Meredith Vieira is coming back to daytime TV. The former co-anchor of Today and The View will have a daily talk show of her own starting in fall 2014. NBCUniversal will carry the show on its owned stations and distribute it to other markets. Vieira spoke to TV Guide Magazine first about her plans.
TV Guide Magazine: What makes this the right time in your career to try a syndicated talk show?
Meredith Vieira: NBC had approached me about it in the past. I said I guess if I could do it on my terms and control it to some degree. We started coming up on fun things we'd like to do. I realized the many jobs I've held led me to this point. I've been a journalist for years and years. I love sharing people's stories. I loved connecting with people on the Today show. I hosted Who Wants To Be A Millionaire, which was a game that changed people's lives. On The View I got to be opinionated. I thought I would do a talk show if I could combine all of these skills into it.
TV Guide Magazine: And the set will really be based on your home up in Westchester?
Vieira: Absolutely. Originally I wanted to do it out of my house because I just thought it would be a kick. But I don't have enough bathrooms. When people see the way I live, they are going to feel so much better about their lives. We have three animals that have destroyed pretty much everything.
TV Guide Magazine: So will your dog Jasper be on the show?
Vieira: He's so protective, he'll bite the first person that comes on. I don't want a lawsuit. But there will be some cameos. I can't possibly have a show based on the way I live and not have an animal.
TV Guide Magazine: Is it a concern that a lot of big names have found daytime syndication pretty challenging?
Vieira: I agree. But the worse that can happen is it doesn't work. I'm almost 60 years old and I've been in the business a long time. At this point, I'm willing to take the chance. I have nothing to lose this point. And possibly, it will succeed.
TV Guide Magazine: What will make this distinctive? What will you bring to it?
Vieira: Well obviously you bring yourself. That's not conceit talking. It's your values. It's things that interest you. I have a number of fans and they expect something from me. I just want to be authentic. When people say about me, 'she's an authentic person' that means a great deal because television is full of phonies. I just want to do something that's authentic and true. If people connect with that — fantastic. If they don't, then I can leave with my head held high. But I'm hoping to have fun.
TV Guide Magazine: What was the element in the pilot that you think sold it to NBCUniversal?
Vieira: There were such a variety of segments in the show. It wasn't just one thing. I want every show to inspire people. If you don't leave the show in some way moved, then I don't want to do it. That's important to me. And I'll do that through stories about regular folks people don't know about. But I'm also crazy and kooky and I want the show to reflect that, too. And people need to laugh. And I want people to come to the show and know they're going to have a good time.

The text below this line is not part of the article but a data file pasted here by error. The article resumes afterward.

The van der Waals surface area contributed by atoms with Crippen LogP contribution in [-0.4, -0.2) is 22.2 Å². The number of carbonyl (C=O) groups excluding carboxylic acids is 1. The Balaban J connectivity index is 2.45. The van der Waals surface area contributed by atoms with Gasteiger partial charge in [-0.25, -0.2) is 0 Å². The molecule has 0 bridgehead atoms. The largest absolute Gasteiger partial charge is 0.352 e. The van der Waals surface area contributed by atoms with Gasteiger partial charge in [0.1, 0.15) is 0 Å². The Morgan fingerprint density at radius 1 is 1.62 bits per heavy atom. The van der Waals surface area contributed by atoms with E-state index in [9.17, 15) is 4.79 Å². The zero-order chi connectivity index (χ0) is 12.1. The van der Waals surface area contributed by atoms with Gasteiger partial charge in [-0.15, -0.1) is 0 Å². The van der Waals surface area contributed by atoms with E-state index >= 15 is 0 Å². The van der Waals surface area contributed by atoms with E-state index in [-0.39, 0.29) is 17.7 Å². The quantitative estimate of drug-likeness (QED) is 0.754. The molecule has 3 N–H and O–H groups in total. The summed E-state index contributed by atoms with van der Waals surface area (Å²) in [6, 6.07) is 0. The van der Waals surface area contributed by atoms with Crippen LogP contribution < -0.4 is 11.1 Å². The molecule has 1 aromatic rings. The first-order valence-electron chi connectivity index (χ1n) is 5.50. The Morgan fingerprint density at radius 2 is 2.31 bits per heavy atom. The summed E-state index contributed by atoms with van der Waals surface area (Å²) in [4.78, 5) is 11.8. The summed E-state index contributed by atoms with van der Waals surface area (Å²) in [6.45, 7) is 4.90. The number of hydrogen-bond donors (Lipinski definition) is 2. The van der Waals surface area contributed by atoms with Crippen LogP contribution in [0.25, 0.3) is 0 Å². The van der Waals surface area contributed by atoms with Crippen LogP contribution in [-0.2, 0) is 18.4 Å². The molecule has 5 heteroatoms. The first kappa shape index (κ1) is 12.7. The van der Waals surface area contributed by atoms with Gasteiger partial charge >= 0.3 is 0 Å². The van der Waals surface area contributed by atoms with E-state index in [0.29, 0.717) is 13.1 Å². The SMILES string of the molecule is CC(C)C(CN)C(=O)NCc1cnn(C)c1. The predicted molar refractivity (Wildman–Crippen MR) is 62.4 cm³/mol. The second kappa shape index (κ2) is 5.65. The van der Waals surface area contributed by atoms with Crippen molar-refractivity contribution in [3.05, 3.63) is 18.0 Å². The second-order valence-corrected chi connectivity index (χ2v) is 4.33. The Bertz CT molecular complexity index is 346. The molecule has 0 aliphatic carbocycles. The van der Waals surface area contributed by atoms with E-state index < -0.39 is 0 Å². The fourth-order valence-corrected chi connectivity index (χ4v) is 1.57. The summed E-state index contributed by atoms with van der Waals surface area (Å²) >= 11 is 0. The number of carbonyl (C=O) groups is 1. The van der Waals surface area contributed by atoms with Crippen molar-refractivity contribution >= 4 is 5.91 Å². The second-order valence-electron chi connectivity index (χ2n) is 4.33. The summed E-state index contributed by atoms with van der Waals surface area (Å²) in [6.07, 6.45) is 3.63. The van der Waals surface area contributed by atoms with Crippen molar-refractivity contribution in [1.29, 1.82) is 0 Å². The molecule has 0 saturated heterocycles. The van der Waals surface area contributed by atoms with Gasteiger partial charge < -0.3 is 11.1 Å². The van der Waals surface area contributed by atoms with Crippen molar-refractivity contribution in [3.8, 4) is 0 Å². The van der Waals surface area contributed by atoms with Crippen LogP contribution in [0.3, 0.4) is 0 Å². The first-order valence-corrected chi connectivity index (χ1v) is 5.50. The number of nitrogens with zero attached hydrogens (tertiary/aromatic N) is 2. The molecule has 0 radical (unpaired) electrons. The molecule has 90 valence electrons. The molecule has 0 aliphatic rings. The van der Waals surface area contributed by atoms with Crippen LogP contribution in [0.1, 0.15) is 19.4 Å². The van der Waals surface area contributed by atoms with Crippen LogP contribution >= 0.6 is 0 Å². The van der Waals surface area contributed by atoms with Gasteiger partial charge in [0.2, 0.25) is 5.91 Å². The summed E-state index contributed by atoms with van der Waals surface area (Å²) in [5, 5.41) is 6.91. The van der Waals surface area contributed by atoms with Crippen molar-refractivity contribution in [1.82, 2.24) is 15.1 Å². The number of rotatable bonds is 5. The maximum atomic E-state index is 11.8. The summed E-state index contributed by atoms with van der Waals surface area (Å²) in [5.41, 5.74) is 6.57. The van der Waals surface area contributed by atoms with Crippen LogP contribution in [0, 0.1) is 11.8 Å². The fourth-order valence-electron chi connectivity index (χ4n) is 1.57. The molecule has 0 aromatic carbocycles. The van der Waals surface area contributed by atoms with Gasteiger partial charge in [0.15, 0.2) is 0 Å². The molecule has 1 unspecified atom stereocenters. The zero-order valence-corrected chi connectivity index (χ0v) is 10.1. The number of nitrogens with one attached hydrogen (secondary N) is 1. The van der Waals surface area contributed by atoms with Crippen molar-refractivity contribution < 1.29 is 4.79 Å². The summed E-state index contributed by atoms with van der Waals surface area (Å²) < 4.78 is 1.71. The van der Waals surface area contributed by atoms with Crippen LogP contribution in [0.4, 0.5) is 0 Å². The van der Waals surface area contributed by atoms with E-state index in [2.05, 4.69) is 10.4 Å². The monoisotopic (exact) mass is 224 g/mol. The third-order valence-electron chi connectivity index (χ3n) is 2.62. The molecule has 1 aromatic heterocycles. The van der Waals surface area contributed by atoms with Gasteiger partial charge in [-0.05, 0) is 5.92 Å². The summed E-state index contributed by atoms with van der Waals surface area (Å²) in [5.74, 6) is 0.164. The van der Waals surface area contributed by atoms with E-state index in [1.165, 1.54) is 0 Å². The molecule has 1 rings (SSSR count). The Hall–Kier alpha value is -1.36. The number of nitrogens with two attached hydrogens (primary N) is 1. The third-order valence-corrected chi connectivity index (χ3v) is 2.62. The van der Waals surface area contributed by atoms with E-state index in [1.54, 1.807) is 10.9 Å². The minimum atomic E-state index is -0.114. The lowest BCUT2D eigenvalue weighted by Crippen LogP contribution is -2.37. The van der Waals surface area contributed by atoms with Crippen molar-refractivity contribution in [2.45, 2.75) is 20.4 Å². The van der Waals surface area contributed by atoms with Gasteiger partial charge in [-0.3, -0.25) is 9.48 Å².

TV Guide Magazine: You're doing the show out of NBC's headquarters in Rockefeller Center and you're planning to have a band.
Vieira: Yes. I've always wanted a band in my home. My husband says, "well, you're a complete idiot."
TV Guide Magazine: Have you picked one out?
Vieira: Yes — we've met with Everett Bradley, a percussionist with the E Street Band. He's a great musician and he's got a big heart. He works with children who stutter. He does amazing work and it really speaks to who he is. He's a great guy and he's making a difference. That's what we're trying to do on the show.
TV Guide Magazine: The audience knows that TV isn't the most important thing in your life. They know about your commitment to your family. Being on an hour a day, will there be a lot of pressure to talk about it more?
Vieira: I don't think so. I've pretty much been an open book without sharing family secrets that would be inappropriate. I'm comfortable talking about the challenges my family has had because they are not unique.
TV Guide Magazine: What happens from now until the launch next year?
Vieira: We start to have creative meetings to start to hone the show. A lot of the taped pieces we're doing are inspirational and we can start finding and shooting those now. I'm hoping to do digital shorts — we're starting a YouTube channel called Lives. We're going to experiment there with things we might use on the syndicated show.
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